Saturday, April 26, 2008

The Me Decay

I share the good Prairie Weather's unease over Obama's visit to FOX this weekend, an apparent lapse of judgement brought on by either pique or mounting frustration. He does not need them, nor can he sway them to his side. And though I admire bravery in a politician, that quality works best combined with judgement, and for the life of me I can't see what there is here for Obama to gain, outside of a few bonus points for showing up nitwits, while there is more to lose. It is hard appearing high-minded around dim, petulant assholes.

But things have reached a boil, of the lancing variety, in the Democratic contest. Perhaps Barry is looking to do nothing more than change the conditions of the campaign a jot. Maybe he will articulate social and economic concerns mainly ignored so far. And while I would guess that the Clintons would have rather not strayed into the current swamp they inhabit, they are pleased enough to push on, likely expecting Bill's manifold gifts as a charmer will eventually make everything okay with the Dem opposition. This might be another of their miscalculations. To put it delicately, they have misjudged the party's mood from the get go and a lot of people are pissed.

The ever-sharp Field Negro has two excellent observations of the recent primary in his home state. He has some pretty arch things to say about voters on either side of our racial divide, but essentially doubts America can elect a black man.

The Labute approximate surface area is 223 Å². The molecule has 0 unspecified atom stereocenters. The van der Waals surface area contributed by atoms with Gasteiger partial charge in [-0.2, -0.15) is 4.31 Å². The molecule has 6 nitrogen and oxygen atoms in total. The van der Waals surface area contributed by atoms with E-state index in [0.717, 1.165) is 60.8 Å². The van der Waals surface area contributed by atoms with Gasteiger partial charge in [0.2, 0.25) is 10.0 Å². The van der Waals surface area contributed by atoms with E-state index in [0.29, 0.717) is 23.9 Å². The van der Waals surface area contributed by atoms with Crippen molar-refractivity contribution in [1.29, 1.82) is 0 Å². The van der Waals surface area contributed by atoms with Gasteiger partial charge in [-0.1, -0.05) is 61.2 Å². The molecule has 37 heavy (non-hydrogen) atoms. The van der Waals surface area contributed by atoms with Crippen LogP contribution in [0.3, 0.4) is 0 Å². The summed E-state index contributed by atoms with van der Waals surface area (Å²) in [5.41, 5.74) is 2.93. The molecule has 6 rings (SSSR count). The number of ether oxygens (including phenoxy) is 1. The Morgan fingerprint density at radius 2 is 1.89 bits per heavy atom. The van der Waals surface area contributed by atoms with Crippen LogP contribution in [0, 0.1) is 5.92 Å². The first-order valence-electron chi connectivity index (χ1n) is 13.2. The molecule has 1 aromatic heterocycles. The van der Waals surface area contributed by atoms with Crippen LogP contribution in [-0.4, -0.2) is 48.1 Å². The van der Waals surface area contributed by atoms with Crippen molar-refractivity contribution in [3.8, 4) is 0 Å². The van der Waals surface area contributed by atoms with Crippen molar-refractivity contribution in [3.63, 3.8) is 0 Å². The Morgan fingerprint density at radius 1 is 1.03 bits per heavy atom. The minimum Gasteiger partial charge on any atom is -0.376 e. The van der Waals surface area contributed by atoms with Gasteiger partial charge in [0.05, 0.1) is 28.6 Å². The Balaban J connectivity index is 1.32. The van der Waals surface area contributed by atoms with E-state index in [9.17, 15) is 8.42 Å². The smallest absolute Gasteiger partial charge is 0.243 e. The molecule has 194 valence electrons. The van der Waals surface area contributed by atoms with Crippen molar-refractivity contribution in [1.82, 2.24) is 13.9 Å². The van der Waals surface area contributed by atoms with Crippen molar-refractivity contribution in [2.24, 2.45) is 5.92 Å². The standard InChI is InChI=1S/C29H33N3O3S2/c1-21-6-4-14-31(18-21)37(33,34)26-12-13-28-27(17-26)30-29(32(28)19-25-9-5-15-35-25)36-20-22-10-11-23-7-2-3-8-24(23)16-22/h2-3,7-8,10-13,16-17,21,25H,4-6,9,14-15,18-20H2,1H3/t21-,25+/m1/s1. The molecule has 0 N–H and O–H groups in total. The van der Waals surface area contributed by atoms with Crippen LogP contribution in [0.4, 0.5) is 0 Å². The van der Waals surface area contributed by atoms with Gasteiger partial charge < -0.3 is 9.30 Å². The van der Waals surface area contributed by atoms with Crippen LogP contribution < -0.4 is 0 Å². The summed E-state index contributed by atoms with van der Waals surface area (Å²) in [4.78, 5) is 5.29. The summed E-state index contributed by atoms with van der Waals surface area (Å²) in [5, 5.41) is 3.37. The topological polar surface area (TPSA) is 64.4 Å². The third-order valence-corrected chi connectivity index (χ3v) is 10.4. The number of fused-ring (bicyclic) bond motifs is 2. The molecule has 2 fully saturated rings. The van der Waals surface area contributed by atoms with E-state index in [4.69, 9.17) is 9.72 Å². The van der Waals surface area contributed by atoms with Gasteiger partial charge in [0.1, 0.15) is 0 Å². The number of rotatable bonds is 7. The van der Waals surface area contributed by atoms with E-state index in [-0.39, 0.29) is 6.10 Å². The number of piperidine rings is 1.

If this were something like a normal election year, I'd say he has a point. But it is not. I don't think we are going to have normal election years for a while. The U.S. globe is wobbling on its axis and a lot of the old verities of what Kunstler likes to call the happy motoring utopia are more or less used up. It is a brave new world, which no one, even Sen. Obama, who appeals to initiate positive changes rather than adapt as needed to harsh ones, wants to admit. Too complicated, too scary.

My sister, a fiercer Democrat than I, is backing Hil. Why? "Better the evil you know than the one you don't," she says (the girl, btw, is a wealth of old Italian aphorisms.) Simple as that, and tough to argue against. But that known evil has demonstrated some pretty surprising characteristics of late. Chief among them is the invincible assumption that people do not vote issues at all. Nothing in the Clinton message supposes that a clear articulation of Democratic party ideals will be enough to beat the weak and unpopular GOP this year.

That is hard to stomach, especially coming from the presumptive leaders of the party. Me Decade refugees, the Clintons are fighting battles they mainly lost ten years ago. Call me an optimist. I like Obama, and his chances, because he has not really lost anything so far, and has had the good sense to this point not to drain the bile of his frustrations on the rest of us.

Monday, April 21, 2008

Change In The Whether

Apologies for the radio silence, I've been off on a quick tour of the southland, where in a very unscientific and limited survey conducted last Saturday on a stroll through the wealthier nabes of downtown Charleston, SC, I saw Obama signs outnumbering those for McCain by a 2-1 margin.


I'd like to go back to something I wrote last February, specifically: